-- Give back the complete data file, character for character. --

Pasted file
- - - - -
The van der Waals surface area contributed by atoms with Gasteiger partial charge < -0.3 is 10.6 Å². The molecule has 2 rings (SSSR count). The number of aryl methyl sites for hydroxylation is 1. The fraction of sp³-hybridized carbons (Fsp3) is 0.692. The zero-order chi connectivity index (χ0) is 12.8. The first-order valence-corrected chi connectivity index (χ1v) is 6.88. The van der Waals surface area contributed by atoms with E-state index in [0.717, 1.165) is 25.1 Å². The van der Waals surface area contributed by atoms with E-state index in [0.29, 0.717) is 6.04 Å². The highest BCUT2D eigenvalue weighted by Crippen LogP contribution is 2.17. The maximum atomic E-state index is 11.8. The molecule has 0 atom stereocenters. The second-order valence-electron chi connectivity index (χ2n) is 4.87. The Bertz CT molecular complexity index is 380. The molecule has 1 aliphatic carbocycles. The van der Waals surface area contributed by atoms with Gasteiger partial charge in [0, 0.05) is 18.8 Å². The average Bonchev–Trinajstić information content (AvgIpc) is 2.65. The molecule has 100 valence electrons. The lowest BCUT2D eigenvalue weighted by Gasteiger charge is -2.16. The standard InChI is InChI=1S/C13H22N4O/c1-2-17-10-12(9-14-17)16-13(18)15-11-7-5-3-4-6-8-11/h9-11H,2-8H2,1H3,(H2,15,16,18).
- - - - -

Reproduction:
The van der Waals surface area contributed by atoms with Gasteiger partial charge < -0.3 is 10.6 Å². The molecule has 2 rings (SSSR count). The number of aryl methyl sites for hydroxylation is 1. The fraction of sp³-hybridized carbons (Fsp3) is 0.692. The zero-order chi connectivity index (χ0) is 12.8. The first-order valence-corrected chi connectivity index (χ1v) is 6.88. The van der Waals surface area contributed by atoms with E-state index in [0.717, 1.165) is 25.1 Å². The van der Waals surface area contributed by atoms with E-state index in [0.29, 0.717) is 6.04 Å². The highest BCUT2D eigenvalue weighted by Crippen LogP contribution is 2.17. The maximum atomic E-state index is 11.8. The molecule has 0 atom stereocenters. The second-order valence-electron chi connectivity index (χ2n) is 4.87. The Bertz CT molecular complexity index is 380. The molecule has 1 aliphatic carbocycles. The van der Waals surface area contributed by atoms with Gasteiger partial charge in [0, 0.05) is 18.8 Å². The average Bonchev–Trinajstić information content (AvgIpc) is 2.65. The molecule has 100 valence electrons. The lowest BCUT2D eigenvalue weighted by Gasteiger charge is -2.16. The standard InChI is InChI=1S/C13H22N4O/c1-2-17-10-12(9-14-17)16-13(18)15-11-7-5-3-4-6-8-11/h9-11H,2-8H2,1H3,(H2,15,16,18).